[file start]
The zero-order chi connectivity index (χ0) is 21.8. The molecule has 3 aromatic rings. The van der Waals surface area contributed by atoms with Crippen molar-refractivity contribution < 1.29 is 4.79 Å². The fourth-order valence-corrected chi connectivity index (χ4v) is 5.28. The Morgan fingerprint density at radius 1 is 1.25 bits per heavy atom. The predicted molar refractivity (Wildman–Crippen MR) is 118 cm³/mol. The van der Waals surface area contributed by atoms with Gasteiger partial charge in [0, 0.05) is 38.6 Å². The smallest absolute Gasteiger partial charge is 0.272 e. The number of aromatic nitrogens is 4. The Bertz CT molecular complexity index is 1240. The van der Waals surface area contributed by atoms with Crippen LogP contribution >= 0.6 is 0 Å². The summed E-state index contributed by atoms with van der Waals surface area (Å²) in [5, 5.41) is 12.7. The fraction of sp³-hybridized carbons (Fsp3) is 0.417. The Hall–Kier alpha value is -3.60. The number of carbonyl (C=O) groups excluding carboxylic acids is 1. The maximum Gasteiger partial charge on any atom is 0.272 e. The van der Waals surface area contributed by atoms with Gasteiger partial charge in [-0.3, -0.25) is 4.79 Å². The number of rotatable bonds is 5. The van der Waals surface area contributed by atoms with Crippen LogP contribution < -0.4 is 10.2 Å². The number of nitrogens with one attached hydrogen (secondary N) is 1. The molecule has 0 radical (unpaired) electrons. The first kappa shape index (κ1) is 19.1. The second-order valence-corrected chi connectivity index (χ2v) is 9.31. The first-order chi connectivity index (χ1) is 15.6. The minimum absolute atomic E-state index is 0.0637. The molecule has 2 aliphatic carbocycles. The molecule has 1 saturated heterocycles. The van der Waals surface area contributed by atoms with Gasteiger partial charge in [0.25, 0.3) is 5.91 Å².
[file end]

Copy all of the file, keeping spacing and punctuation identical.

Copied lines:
The zero-order chi connectivity index (χ0) is 21.8. The molecule has 3 aromatic rings. The van der Waals surface area contributed by atoms with Crippen molar-refractivity contribution < 1.29 is 4.79 Å². The fourth-order valence-corrected chi connectivity index (χ4v) is 5.28. The Morgan fingerprint density at radius 1 is 1.25 bits per heavy atom. The predicted molar refractivity (Wildman–Crippen MR) is 118 cm³/mol. The van der Waals surface area contributed by atoms with Gasteiger partial charge in [0, 0.05) is 38.6 Å². The smallest absolute Gasteiger partial charge is 0.272 e. The number of aromatic nitrogens is 4. The Bertz CT molecular complexity index is 1240. The van der Waals surface area contributed by atoms with Crippen LogP contribution >= 0.6 is 0 Å². The summed E-state index contributed by atoms with van der Waals surface area (Å²) in [5, 5.41) is 12.7. The fraction of sp³-hybridized carbons (Fsp3) is 0.417. The Hall–Kier alpha value is -3.60. The number of carbonyl (C=O) groups excluding carboxylic acids is 1. The maximum Gasteiger partial charge on any atom is 0.272 e. The van der Waals surface area contributed by atoms with Gasteiger partial charge in [-0.3, -0.25) is 4.79 Å². The number of rotatable bonds is 5. The van der Waals surface area contributed by atoms with Crippen LogP contribution < -0.4 is 10.2 Å². The number of nitrogens with one attached hydrogen (secondary N) is 1. The molecule has 0 radical (unpaired) electrons. The first kappa shape index (κ1) is 19.1. The second-order valence-corrected chi connectivity index (χ2v) is 9.31. The first-order chi connectivity index (χ1) is 15.6. The minimum absolute atomic E-state index is 0.0637. The molecule has 2 aliphatic carbocycles. The molecule has 1 saturated heterocycles. The van der Waals surface area contributed by atoms with Gasteiger partial charge in [0.25, 0.3) is 5.91 Å².